Column: Workers' Comp

The Engagement Factor

By: | August 31, 2015

Roberto Ceniceros is a retired senior editor of Risk & Insurance® and the former chair of the National Workers' Compensation and Disability Conference® & Expo. Read more of his columns and features.

Employers face a crisis with recent studies showing that worker disengagement has reached 70 percent.

Fortunately, I’m an engaged worker, according to a predictive tool that helps employers learn more about job recruits and existing employees by measuring their “sense of good judgment” in more than 70 areas.


I learned of the predictive tool called the Judgment Index while reporting on integrated disability management. Renee Mattaliano, VP and practice lead of workforce management at HUB International, told me how employers can apply the index to learn whether a certain job will engage a specific job recruit.

The more engaged a worker, the less likely they are to be injured. The more engaged, the sooner they will return to the job should they suffer an injury.

That’s valuable insight for an employer.

Predictive information about how people will behave is being applied across more areas. A non-traditional loan company, for example, now uses a judgment tool to lend money to recent college grads lacking credit histories.

That tool evaluates grade point averages, SAT scores and colleges attended, among other data. It then determines the value credit applicants will place on their obligation to repay debt.

“Who you are is going to drive what you do.” — Roger D. Wall, chief marketing officer, The Judgment Index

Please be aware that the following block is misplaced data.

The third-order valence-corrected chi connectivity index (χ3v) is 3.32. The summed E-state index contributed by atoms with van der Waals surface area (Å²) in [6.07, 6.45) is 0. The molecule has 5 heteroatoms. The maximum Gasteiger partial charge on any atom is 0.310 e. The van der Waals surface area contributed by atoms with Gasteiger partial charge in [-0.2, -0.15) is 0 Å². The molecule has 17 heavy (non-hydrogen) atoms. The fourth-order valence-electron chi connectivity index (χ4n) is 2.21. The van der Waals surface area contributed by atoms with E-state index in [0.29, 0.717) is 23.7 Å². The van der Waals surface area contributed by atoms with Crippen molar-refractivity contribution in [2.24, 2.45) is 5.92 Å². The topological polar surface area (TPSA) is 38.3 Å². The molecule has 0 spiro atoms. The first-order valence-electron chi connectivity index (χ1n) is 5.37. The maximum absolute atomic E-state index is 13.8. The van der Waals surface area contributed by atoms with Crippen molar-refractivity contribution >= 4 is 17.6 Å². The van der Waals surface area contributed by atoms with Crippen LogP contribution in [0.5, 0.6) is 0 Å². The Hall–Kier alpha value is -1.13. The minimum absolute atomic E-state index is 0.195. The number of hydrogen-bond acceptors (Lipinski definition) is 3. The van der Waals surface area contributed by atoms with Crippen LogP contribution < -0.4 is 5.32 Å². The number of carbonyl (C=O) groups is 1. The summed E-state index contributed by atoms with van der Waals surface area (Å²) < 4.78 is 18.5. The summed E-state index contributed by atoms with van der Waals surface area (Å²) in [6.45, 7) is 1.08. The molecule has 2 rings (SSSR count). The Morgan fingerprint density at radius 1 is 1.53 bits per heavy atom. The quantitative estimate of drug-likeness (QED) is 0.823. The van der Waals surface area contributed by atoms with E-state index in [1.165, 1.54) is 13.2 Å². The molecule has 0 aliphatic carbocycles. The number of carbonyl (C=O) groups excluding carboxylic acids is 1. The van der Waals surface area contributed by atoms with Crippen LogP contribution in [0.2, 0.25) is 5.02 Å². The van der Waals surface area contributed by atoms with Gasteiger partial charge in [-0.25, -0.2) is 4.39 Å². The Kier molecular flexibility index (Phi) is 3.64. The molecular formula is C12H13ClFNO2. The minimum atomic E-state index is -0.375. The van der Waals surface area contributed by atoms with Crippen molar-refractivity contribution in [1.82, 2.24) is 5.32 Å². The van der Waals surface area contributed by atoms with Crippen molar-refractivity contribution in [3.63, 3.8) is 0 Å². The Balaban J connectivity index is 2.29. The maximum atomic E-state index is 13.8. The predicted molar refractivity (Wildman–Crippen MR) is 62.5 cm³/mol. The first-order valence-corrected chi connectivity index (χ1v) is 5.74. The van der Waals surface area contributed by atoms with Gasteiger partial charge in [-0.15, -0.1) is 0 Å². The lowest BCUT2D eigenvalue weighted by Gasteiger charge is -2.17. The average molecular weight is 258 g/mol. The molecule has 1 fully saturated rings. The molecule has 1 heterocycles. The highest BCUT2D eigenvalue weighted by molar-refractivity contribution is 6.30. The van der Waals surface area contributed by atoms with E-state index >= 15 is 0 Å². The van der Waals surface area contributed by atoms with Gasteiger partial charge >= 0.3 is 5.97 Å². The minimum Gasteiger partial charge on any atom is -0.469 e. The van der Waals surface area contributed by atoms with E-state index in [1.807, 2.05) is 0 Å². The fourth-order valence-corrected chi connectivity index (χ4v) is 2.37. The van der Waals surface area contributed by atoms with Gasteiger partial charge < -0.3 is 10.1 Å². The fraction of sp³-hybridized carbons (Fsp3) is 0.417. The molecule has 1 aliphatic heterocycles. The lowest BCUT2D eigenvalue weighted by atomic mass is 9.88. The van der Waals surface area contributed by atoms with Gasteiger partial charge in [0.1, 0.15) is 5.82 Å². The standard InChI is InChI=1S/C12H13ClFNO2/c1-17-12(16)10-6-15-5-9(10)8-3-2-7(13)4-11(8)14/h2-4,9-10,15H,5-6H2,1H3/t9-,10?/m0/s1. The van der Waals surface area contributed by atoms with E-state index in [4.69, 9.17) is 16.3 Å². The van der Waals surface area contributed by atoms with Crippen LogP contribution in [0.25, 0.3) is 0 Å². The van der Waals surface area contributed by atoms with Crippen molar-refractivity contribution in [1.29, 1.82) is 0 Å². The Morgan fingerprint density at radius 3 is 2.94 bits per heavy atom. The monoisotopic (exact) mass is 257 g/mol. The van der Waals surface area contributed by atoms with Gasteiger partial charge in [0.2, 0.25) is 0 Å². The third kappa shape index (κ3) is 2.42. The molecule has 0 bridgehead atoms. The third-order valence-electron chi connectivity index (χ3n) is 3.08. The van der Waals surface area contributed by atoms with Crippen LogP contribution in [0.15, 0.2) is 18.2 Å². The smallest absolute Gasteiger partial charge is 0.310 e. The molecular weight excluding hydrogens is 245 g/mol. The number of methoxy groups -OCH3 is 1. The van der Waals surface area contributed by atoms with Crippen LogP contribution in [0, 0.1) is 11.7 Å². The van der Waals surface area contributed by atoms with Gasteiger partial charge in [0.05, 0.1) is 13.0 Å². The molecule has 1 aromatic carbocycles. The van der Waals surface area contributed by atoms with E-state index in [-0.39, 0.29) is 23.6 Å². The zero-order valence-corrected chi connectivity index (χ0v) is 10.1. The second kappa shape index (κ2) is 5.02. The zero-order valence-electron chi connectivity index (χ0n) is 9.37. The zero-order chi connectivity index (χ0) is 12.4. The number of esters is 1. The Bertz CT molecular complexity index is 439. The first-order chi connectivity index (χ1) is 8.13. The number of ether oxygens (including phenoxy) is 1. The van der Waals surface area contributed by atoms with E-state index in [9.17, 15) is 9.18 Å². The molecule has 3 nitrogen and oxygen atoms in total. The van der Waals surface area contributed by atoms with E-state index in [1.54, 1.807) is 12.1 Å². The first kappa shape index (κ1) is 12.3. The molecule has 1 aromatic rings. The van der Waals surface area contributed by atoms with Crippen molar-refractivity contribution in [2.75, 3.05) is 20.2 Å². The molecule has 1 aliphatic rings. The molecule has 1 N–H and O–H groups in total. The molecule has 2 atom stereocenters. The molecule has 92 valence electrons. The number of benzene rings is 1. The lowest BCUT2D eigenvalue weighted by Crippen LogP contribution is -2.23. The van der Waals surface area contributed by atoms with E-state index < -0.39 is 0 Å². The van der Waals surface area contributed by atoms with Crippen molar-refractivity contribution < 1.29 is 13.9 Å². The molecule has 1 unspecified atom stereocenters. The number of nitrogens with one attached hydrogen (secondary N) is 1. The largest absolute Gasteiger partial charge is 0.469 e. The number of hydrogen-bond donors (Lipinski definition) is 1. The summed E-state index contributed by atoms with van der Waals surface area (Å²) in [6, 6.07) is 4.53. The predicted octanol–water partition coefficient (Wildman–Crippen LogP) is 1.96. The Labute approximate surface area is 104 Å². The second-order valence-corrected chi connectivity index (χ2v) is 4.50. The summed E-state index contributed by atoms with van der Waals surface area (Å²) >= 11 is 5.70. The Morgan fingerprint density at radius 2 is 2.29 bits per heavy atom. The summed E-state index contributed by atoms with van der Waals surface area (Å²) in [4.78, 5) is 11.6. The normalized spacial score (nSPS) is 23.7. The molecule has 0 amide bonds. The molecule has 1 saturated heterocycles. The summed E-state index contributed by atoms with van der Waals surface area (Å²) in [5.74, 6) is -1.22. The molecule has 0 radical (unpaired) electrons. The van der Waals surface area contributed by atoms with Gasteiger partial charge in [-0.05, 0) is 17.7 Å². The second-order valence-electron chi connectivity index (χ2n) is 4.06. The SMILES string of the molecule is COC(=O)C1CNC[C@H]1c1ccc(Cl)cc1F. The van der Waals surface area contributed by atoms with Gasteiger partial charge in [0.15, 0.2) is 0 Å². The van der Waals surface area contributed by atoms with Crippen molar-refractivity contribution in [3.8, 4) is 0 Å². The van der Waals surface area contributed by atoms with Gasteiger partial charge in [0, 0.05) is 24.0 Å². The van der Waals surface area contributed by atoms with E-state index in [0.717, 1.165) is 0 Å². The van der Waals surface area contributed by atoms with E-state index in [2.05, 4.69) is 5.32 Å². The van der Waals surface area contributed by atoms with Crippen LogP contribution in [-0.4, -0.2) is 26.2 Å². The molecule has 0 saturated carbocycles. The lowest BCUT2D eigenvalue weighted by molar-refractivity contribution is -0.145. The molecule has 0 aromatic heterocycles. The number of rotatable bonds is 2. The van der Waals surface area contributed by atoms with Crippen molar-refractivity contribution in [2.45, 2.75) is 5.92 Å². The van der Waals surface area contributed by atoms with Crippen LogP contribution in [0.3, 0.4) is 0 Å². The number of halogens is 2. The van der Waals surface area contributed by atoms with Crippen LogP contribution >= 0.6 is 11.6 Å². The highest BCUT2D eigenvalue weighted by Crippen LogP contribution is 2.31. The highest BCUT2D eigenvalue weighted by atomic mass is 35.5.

Such technology is opening up a world where employers and others will know much more about us, including what we value.

“Who you are is going to drive what you do,” said Roger D. Wall, chief marketing officer for the Judgment Index.

Interest in how worker engagement might be measured and its influence on disability management led me to accept an offer to learn firsthand how the Judgment Index works. That involved having to prioritize several, sometimes odd-seeming, statements according to how much I agreed with them.

From the lengthy results report, I learned that managing difficult people is not one of my strengths. No surprise there.

But I am very strong on absorbing information, processing it and solving problems. I’m an engaged employee, according to the index results, because I value work and have a high degree of reliability. I also am process- or task-oriented.

The outcome also showed I rank strongly for self-care by paying attention to my physical, mental and emotional health. Obviously, the index didn’t ask how many needless calories I nervously consume at my desk while writing.

Still, information about my attitude toward my overall health could prove valuable to an employer customizing a wellness program or building a return-to-work strategy for my specific needs.

It can provide a lot of information about how you might behave under certain circumstances, as well as advice when improvement or caution may be necessary.


For example, the Judgment Index showed I am “moderately idealistic.” I might be good at helping team members see new possibilities for improving things, but I must make sure my ideas are backed by convincing evidence so people with a strong realist bent don’t write me off as naive.

No wonder I’m engaged by my work. The job allows the moderately idealistic in me to write about how the workplace might be made better.

Now, what to do about the 70 percent who don’t value their work as much as I?

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